Insiders claim regulatory agency has been deliberately withholding truth to cover for incompetence
By Keith Johnson
Experts claim that dams located upstream from dozens of U.S. nuclear power plants could soon overflow and lead to a major disaster on the scale of Fukushima. Why haven’t the American people been informed of this? According to two courageous whistleblowers at the Nuclear Regulatory Commission (NRC), the agency has deliberately withheld this information from the public to cover up for their own failures in addressing these serious safety concerns.
Larry Criscione and Richard H. Perkins both work for the NRC’s Division of Risk Analysis. In 2010 Perkins helped prepare a report on dam safety that was intended to become a matter of public record. However, when a version of the report was released in March of this year, Perkins found that much of his key analysis on potential flood threats had been blacked out.
Perkins responded by submitting a letter to the NRC’s Office of the Inspector General.
“The Nuclear Regulatory Commission staff may be motivated to prevent the disclosure of this safety information to the public because it will embarrass the agency,” wrote Perkins in his letter. “The redacted information includes discussion of, and excerpts from, NRC official agency records that show the NRC has been in possession of relevant, notable and derogatory safety information for an extended period but failed to properly act on it.”
This AMERICAN FREE PRESS reporter recently spoke with NRC whistleblower Criscione, who also decided to go public after learning of the heavy redactions in Perkins’s report.
When asked to identify the specific safety concerns he and his colleague share, Criscione replied: “We now believe that dams fill at a rate higher than they did 30 years ago. This poses a threat to a good fraction of the American nuclear fleet. There are 104 plants, and it’s an issue for approximately one-fifth of them.”
Millions of Americans would be affected should these nuclear plants go the way of the Fukushima facility in Japan, which was hit by a devastating tsunami on March 11, 2011, resulting in a meltdown.
Criscione continued: “These plants have been downstream of these dams for decades, and when we originally gave them their licenses, we thought the failure rates for these dams were about 100 times less than we currently think they are today. I don’t fault the people who license those plants, but engineering concepts have changed over the last 40 years and we’re not going back and readdressing them in the manner that a responsible agency would.”
The NRC argues that the redactions in Perkins’s report were necessary to prevent terrorists from exploiting plant vulnerabilities.
Criscione doesn’t buy it.
“I have not seen anything to indicate that we’ve made any effort at the NRC to determine what exactly the security threats are,” said Criscione. “For a few plants, we’ve known about the vulnerability for six or seven years, and we’re claiming that it’s such a security threat that we can’t present it to the American people? This is hypocritical. If you’re going to conceal something for a year or so while you investigate the security aspects of it, that’s common sense. But you don’t withhold it for seven years and do no studies whatsoever. Your average citizen wouldn’t expect that from a regulatory agency. If your regulator believes there is a security threat, he’s going to investigate it or do something to mitigate that threat.”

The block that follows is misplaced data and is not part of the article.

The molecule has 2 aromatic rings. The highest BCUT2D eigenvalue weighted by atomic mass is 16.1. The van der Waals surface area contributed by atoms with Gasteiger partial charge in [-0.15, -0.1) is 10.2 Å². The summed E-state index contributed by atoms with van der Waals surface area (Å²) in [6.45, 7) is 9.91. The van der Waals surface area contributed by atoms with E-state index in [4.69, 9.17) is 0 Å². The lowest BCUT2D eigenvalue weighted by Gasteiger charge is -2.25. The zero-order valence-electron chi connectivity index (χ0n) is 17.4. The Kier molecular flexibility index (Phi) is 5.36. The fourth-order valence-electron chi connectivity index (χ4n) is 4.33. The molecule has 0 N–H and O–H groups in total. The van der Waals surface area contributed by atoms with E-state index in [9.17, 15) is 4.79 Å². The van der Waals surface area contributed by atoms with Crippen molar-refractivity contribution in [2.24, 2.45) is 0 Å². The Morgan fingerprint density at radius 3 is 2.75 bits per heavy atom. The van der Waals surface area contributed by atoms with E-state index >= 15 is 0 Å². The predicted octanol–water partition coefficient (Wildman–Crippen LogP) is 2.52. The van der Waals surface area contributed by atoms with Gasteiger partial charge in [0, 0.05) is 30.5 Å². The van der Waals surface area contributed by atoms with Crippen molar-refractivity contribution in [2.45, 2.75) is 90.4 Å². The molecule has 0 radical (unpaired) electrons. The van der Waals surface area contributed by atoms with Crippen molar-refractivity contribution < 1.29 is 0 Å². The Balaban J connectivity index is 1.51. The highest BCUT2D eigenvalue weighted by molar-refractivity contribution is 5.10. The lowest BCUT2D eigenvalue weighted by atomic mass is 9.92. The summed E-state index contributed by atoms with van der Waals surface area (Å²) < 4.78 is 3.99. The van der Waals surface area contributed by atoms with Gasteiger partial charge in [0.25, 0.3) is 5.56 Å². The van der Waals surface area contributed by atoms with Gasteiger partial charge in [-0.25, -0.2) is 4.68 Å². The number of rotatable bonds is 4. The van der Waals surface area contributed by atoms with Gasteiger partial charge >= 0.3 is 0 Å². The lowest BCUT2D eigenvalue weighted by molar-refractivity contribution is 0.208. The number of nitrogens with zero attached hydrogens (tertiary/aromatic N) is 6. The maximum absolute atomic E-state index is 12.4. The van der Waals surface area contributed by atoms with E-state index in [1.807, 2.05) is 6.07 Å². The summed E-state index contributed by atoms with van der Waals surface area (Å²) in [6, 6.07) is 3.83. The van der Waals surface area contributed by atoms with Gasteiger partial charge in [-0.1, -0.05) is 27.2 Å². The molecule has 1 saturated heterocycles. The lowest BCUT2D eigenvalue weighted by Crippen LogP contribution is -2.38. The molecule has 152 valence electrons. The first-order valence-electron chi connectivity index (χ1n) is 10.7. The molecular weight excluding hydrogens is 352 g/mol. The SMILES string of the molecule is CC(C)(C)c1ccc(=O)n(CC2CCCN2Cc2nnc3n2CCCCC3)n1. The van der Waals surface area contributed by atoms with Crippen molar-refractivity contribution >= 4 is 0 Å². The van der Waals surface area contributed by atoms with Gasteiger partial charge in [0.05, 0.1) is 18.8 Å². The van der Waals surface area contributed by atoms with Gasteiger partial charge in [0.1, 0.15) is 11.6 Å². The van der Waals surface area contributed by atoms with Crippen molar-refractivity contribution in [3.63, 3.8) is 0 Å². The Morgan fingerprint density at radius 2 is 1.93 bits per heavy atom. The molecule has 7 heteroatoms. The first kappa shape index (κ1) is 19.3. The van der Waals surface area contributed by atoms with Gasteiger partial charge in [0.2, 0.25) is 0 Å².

Criscione has sent letters of concern to NRC chairwoman Alison MacFarlane and Sen. Barbara Boxer (D-Calif.). When asked if this has helped compel the agency to take action, Criscione replied: “I guess the answer is no. I haven’t been interviewed by the inspector general” and “I haven’t received any indication that things have changed at all.”
Although Criscione is critical of the NRC’s inaction and secrecy, he does not suspect they are concealing a more nefarious agenda.
“It’s just general incompetence,” he opined. “The NRC is an agency of [about] 3,000 people and there is a fair amount of turnover. I think we just dropped the ball at peak times and critical stages throughout the last couple of years and the issue didn’t get addressed to the level it should [have been].”
This AFP reporter also consulted Arnold Gundersen, a former nuclear power executive who served as an expert witness in the investigation of the Three Mile Island incident. Gundersen applauds Perkins and Criscione for going public, but has a different take on why the NRC is failing to enforce strict safety regulations.
“We’ve got a pro-nuclear commission and employees at the NRC who are painfully aware that if they do any major modification to these facilities the industry will shut plants down rather than fix them because they become too expensive to operate,” said Gundersen. “The NRC guys get paid by the number of reactors that are out there. So if 20 reactors shut down, NRC funds dry up by about 20%. That leaves them with more people to do less work. My guess is there would be layoffs. So it’s in their best interest to regulate up to the point of modification.”
Keith Johnson in an investigative journalist and host of the Revolt of the Plebs radio program.